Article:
Why multi repo is better than monorepo

There are many articles on advantages of monorepo. There are few practical constrains with Monorepo. Usually these pain points become evident once the projects gets deeply invested in the mono repo idea. Then it becomes a decision to either go back all the way or try to live with it.

Don’t go with Multi-repo just because Google / Facebook does it

Many a times, multi repo advocates just press on the point “If they can successfully do multi repo and do 50 releases a week, why can’t we”.

  • Each of the giants who follow Multi repo has developer workflows, testing workflows, deployment workflows intertwined and it works best for them to have a mono-repo based on their release management.
  • For the following pain paints, they have in-house tools which they don’t open source or the tools are not in a state to be open sourced

Pain points of Monorepo

CI/CD tooling support

Most of the CI/CD tools like Gitlab, CircleCI, Shippable, Jenkins, TravisCI etc., including hosted / self hosted solutions (free / paid) — has no support or limited support for monorepo.

This results in running complete build / test / deploy pipeline flow for any code change in one micro service. I should admit there are hacks and different tweaks to achieve desired outcomes. But I would like to spend time on solving business needs than solving problems that we introduced just because we believe in monorepo.

Hosted Code coverage tooling

Hosted code coverage solutions are made with single repository — single project in mind, as of now. I found it very challenging (many times impossible) to make them work with Monorepo. We need to come up with work arounds or use code coverage libraries within our build process. This might change in future as they start supporting monorepo. Even if they do, it will take time to mature.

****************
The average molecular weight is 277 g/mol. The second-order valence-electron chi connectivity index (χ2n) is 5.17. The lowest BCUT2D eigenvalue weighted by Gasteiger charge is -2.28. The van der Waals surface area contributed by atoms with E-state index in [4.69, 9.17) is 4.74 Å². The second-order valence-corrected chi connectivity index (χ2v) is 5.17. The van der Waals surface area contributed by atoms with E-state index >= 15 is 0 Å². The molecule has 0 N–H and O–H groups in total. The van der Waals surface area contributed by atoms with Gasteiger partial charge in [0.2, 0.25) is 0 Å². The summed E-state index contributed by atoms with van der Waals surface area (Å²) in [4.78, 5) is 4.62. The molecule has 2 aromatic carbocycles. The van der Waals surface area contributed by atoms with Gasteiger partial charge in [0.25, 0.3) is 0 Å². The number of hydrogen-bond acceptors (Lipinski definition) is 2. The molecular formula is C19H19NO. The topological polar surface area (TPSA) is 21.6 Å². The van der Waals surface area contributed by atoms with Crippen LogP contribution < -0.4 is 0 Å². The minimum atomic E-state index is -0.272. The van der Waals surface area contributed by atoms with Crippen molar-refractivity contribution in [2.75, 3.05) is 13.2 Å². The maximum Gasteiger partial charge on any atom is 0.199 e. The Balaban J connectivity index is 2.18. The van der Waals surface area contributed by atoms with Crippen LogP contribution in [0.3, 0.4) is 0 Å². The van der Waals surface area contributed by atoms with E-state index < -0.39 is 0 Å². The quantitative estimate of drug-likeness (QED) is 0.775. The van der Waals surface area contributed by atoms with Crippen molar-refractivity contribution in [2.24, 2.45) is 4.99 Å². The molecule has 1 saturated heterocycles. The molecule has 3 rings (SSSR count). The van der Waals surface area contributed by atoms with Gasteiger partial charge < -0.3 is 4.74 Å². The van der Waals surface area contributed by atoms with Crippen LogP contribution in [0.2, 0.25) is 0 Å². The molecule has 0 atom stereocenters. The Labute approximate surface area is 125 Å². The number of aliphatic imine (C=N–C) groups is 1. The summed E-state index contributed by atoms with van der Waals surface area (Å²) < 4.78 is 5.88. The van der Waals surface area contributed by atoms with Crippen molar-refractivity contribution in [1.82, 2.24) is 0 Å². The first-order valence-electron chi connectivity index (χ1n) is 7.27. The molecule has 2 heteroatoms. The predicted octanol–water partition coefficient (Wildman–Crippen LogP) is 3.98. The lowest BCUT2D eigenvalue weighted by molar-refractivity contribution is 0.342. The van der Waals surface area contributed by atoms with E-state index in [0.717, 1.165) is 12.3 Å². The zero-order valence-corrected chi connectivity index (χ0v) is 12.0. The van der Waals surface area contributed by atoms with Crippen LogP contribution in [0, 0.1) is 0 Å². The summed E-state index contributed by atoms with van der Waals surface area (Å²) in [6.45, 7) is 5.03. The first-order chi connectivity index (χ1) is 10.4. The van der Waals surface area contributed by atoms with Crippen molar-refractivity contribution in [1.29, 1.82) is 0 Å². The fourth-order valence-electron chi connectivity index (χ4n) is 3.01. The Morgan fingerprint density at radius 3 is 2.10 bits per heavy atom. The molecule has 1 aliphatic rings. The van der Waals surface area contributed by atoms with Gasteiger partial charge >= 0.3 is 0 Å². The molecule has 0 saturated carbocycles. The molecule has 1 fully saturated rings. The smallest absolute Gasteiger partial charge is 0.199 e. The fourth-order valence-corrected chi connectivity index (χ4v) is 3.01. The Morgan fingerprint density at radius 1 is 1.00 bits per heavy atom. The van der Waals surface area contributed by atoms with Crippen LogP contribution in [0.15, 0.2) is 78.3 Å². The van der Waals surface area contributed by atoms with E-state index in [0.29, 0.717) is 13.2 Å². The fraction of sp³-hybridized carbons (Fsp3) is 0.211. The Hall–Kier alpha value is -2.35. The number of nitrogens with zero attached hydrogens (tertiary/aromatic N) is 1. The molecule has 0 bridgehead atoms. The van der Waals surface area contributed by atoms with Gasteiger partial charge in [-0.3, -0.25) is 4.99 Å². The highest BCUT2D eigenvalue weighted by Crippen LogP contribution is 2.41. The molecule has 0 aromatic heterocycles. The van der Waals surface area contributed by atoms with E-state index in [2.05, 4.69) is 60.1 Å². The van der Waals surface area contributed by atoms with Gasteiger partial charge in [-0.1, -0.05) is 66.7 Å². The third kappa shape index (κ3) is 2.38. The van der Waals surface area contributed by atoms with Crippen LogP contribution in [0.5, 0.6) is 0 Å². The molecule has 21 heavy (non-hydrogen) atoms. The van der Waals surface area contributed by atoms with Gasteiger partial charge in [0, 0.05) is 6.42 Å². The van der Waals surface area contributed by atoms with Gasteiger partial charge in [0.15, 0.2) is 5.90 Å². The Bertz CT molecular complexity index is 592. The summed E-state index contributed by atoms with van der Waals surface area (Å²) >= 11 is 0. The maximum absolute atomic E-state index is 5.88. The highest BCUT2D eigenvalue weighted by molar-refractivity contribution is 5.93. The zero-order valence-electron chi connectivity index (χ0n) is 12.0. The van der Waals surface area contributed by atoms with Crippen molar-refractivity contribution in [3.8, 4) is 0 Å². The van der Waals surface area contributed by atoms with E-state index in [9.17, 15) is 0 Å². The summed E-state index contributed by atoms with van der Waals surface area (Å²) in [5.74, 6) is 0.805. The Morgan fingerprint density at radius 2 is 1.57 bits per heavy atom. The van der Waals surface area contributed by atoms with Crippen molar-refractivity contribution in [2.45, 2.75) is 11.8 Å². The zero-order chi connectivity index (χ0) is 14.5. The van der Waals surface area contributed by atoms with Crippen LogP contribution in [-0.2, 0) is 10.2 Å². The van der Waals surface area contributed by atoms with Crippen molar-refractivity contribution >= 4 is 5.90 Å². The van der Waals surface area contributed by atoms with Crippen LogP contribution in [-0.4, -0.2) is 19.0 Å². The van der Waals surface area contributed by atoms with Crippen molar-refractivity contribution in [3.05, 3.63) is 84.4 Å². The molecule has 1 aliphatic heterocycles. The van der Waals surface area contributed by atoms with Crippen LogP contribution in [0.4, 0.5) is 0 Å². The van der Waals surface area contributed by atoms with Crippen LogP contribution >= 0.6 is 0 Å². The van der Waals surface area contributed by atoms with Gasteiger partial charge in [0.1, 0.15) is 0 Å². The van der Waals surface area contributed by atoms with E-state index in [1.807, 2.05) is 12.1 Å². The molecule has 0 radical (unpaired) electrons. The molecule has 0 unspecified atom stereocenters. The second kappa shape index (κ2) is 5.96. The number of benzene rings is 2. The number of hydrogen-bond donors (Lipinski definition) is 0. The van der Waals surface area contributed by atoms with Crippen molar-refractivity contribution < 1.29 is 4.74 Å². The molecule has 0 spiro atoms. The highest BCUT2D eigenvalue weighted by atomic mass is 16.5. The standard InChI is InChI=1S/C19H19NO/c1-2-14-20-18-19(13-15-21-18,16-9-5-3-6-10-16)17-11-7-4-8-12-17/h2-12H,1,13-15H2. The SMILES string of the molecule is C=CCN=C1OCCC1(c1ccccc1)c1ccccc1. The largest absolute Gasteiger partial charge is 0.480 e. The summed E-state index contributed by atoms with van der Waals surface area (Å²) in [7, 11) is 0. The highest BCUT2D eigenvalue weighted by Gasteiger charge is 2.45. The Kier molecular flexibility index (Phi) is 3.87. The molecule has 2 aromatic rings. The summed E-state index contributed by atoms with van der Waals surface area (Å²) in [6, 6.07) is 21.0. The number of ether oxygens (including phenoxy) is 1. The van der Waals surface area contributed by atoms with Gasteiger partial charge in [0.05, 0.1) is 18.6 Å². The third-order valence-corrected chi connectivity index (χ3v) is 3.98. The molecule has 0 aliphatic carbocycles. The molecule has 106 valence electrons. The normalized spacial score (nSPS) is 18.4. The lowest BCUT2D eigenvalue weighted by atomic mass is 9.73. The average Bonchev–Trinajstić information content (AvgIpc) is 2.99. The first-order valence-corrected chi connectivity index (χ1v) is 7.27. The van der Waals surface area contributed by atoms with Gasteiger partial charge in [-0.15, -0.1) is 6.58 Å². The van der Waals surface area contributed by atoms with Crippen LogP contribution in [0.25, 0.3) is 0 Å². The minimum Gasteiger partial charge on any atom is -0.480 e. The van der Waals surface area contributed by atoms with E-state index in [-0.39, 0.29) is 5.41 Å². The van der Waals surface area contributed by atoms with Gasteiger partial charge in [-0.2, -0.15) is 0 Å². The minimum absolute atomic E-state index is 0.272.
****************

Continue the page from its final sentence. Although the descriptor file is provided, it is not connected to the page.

Projects which has too many sub projects

Let’s say we have a project where there are too many micro services. As the size of the project increases, it becomes too hard to checkout the whole project and work on a too big code base. This defeats the purpose of micro services and individual teams focusing on it’s specific needs. Of course, Google, Facebook, twitter works with Monorepo containing huge set of micro services. The reality is that they have many in-house tools, devOps teams, processes, etc, which are not yet open sourced. The support that we see for monorepo in the developer community keeps stressing that monorepo is best because many big companies already do this successfully. It is not necessary that if some big companies follows something it is the right way to do for all software projects.

Related good reads

Alternatives, if you really need a consolidated repo

There are ways to group related projects into a namespace to ensure ease of use. For example, With GitLab Groups you can assemble related projects together and grant members access to several projects at once. Groups can also be nested in subgroups. Other best fit repositories might start supporting project groups. It is much simpler for them to support project grouping than monorepo.

Conclusion

Though I like the simplicity of having all related sub projects under on repository, I feel more comfortable working with dedicated repositories for different responsibilities, let’s say at a micro service level.

Software Architect ★ Data engineer ★ Committed to improve data science productivity